My neighbor is already planting vegetable seeds. Isn’t it too early to plant? Would you please explain which vegetables can be planted now?
Vegetables are divided into two groups based upon their tolerance for frost and cool temperatures. The cool weather group can be planted well before the average last frost date, which is mid-April in lower elevations. The warm weather group can be damaged by frost and does not grow well until the weather warms in May. It is easy to differentiate the two groups based upon what part of the vegetable is eaten. If you eat the roots, stems, leaves or flower buds it belongs in the cool group. The two exceptions are potatoes and sweet potatoes, which belong in the warm group. If you eat the fruit of the plant, it belongs in the warm group. Again there are two exceptions. Peas and fava beans belong in the cool group.
March and April are good times to plant cool-weather vegetable seeds and plants, although they can also be planted later. Soil is warm enough now to germinate seeds of root crops such as radish, carrot, beet, onion and turnip. It is also warm enough to germinate seeds of leaf vegetables such as lettuce, spinach, cabbage, kale and collards. Broccoli, cauliflower and Brussels sprouts can also be planted from seed now. Started plants of many of these cool-weather vegetables are also available in nurseries and garden stores. Peas do best when planted from seeds.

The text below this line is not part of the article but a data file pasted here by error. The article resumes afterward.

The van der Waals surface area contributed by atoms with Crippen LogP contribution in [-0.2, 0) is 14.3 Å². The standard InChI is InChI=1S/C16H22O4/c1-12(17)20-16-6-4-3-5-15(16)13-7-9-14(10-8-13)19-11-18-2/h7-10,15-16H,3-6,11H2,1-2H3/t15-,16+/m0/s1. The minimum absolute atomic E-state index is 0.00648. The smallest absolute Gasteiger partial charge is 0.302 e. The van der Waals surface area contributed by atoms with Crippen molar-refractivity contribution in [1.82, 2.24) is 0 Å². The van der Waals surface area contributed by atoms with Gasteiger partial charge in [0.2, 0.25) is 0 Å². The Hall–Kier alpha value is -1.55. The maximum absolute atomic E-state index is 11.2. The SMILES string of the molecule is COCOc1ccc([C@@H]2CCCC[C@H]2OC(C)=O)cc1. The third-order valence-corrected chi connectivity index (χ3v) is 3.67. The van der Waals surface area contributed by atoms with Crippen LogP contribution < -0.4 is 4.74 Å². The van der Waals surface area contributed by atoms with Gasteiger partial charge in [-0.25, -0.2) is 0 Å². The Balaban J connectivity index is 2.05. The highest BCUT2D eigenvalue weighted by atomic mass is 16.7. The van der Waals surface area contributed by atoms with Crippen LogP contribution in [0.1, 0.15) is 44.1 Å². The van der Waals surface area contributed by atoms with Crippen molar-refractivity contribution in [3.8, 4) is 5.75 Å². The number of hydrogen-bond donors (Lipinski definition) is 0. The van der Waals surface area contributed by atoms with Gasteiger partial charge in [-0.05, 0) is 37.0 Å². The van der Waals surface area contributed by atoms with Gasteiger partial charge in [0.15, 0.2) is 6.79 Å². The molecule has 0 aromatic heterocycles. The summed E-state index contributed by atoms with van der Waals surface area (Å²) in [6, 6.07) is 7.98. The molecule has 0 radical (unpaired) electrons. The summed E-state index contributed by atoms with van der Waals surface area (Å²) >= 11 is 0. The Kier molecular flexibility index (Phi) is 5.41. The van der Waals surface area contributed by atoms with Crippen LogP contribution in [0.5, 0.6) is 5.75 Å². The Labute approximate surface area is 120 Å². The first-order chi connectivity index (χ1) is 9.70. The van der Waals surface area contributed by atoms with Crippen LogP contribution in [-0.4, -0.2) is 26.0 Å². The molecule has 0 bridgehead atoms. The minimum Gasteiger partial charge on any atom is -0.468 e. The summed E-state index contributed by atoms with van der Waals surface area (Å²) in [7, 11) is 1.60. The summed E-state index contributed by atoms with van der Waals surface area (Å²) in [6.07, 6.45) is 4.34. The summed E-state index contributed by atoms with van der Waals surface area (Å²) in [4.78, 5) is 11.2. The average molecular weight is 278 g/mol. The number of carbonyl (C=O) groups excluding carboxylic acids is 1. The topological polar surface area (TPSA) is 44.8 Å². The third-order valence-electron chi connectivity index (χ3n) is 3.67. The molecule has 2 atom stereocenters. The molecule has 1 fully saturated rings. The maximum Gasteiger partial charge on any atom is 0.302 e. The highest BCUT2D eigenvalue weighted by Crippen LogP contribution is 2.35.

Vegetables grow best in soils with lots of organic matter. I like to rototill leaves and grass clippings into my vegetable garden soil in the fall so they will have time to decompose. If I miss that opportunity, I spade or till 2 or 3 inches of bark dust into the soil in the spring. I also add lime at the same time to increase the pH to a more favorable level for vegetables. I add general-purpose fertilizer such as 16-16-16 at planting time.
Raised beds are very good for vegetable planting. Raised beds are usually 10 to 12 inches high with side boards. They are typically filled with artificial soil mix that contains at least one-third organic matter. These soils drain well and are easy to plant into when other soils remain wet and sticky. Their loose texture make them easy to work without tilling or spading.
Vegetables like leaf lettuce and spinach can also be grown in containers as small as 6 inches in diameter.